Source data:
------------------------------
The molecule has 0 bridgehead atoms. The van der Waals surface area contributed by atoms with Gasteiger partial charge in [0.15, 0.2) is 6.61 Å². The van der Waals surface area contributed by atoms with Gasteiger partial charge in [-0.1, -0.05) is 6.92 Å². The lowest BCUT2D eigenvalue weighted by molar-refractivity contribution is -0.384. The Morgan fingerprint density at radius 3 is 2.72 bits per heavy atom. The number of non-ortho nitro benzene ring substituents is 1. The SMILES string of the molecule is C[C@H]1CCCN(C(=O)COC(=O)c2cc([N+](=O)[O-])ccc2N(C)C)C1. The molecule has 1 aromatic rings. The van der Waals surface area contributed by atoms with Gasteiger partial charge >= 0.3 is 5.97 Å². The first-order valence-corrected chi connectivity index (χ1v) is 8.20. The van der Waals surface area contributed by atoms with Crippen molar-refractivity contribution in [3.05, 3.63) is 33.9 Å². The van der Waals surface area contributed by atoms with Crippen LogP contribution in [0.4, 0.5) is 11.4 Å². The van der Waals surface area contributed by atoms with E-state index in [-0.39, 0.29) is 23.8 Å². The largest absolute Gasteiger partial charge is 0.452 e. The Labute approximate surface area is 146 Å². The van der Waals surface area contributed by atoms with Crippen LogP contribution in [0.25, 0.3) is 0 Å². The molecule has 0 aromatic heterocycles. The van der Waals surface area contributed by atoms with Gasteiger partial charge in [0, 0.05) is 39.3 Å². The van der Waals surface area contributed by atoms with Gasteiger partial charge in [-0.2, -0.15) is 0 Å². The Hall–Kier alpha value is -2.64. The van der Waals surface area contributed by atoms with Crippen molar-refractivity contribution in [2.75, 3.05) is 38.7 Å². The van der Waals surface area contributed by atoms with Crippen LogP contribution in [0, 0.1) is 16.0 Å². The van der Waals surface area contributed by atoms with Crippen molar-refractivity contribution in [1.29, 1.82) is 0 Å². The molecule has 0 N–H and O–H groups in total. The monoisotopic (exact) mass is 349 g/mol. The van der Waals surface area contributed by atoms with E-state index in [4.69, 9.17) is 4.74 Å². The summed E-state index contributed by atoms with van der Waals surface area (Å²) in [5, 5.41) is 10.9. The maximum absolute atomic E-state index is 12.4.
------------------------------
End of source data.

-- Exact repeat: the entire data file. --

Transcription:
The molecule has 0 bridgehead atoms. The van der Waals surface area contributed by atoms with Gasteiger partial charge in [0.15, 0.2) is 6.61 Å². The van der Waals surface area contributed by atoms with Gasteiger partial charge in [-0.1, -0.05) is 6.92 Å². The lowest BCUT2D eigenvalue weighted by molar-refractivity contribution is -0.384. The Morgan fingerprint density at radius 3 is 2.72 bits per heavy atom. The number of non-ortho nitro benzene ring substituents is 1. The SMILES string of the molecule is C[C@H]1CCCN(C(=O)COC(=O)c2cc([N+](=O)[O-])ccc2N(C)C)C1. The molecule has 1 aromatic rings. The van der Waals surface area contributed by atoms with Gasteiger partial charge >= 0.3 is 5.97 Å². The first-order valence-corrected chi connectivity index (χ1v) is 8.20. The van der Waals surface area contributed by atoms with Crippen molar-refractivity contribution in [3.05, 3.63) is 33.9 Å². The van der Waals surface area contributed by atoms with Crippen LogP contribution in [0.4, 0.5) is 11.4 Å². The van der Waals surface area contributed by atoms with E-state index in [-0.39, 0.29) is 23.8 Å². The largest absolute Gasteiger partial charge is 0.452 e. The Labute approximate surface area is 146 Å². The van der Waals surface area contributed by atoms with Crippen LogP contribution in [0.25, 0.3) is 0 Å². The molecule has 0 aromatic heterocycles. The van der Waals surface area contributed by atoms with Gasteiger partial charge in [0, 0.05) is 39.3 Å². The van der Waals surface area contributed by atoms with Gasteiger partial charge in [-0.2, -0.15) is 0 Å². The Hall–Kier alpha value is -2.64. The van der Waals surface area contributed by atoms with Crippen molar-refractivity contribution in [2.75, 3.05) is 38.7 Å². The van der Waals surface area contributed by atoms with Crippen LogP contribution in [0, 0.1) is 16.0 Å². The van der Waals surface area contributed by atoms with Crippen molar-refractivity contribution in [1.29, 1.82) is 0 Å². The molecule has 0 N–H and O–H groups in total. The monoisotopic (exact) mass is 349 g/mol. The van der Waals surface area contributed by atoms with E-state index in [4.69, 9.17) is 4.74 Å². The summed E-state index contributed by atoms with van der Waals surface area (Å²) in [5, 5.41) is 10.9. The maximum absolute atomic E-state index is 12.4.